You have viewed 1 newspapers today. Please Register in order to view more newspapers.
We are retrieving your image from the archive...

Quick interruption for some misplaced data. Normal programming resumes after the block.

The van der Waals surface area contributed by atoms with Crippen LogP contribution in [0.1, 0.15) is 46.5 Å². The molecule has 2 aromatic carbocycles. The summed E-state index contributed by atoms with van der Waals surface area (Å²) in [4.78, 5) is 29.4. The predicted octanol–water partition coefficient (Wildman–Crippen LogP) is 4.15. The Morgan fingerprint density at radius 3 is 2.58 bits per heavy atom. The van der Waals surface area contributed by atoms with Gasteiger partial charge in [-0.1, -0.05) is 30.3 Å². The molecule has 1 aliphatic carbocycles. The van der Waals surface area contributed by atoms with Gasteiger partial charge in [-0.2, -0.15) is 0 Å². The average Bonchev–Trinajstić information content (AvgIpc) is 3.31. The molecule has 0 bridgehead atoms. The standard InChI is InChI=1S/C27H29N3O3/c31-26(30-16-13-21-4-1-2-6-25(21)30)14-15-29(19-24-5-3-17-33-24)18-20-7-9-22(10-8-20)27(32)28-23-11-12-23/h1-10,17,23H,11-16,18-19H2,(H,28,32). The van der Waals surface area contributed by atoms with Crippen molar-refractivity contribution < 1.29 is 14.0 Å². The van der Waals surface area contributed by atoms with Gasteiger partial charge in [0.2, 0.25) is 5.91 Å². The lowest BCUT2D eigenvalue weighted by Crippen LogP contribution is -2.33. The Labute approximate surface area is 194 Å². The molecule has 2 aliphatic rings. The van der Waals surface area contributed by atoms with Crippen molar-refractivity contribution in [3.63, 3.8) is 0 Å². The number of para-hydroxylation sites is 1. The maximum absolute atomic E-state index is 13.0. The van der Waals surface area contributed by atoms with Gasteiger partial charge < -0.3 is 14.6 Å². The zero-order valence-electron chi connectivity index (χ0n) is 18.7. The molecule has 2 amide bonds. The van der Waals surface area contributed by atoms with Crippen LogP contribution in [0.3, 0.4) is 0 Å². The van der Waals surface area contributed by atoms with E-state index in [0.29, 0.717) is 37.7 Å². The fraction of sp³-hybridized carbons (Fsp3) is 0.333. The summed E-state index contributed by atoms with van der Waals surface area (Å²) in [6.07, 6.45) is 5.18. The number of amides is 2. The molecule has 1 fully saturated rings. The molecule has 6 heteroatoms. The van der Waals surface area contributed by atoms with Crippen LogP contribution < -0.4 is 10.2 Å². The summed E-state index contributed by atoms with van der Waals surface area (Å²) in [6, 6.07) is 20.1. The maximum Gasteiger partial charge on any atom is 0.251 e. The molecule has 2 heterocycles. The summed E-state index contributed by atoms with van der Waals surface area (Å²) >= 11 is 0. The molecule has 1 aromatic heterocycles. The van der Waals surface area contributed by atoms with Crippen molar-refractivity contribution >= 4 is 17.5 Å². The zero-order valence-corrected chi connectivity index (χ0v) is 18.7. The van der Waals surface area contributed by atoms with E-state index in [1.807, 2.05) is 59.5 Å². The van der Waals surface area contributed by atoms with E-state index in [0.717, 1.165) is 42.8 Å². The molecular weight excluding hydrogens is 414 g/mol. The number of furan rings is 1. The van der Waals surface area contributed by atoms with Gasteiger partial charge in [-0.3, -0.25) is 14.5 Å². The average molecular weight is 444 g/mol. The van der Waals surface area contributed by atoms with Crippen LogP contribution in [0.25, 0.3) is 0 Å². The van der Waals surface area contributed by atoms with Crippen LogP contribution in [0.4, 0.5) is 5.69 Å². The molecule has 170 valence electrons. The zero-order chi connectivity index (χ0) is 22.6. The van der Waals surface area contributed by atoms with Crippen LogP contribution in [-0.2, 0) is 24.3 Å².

We are converting your image into tiles...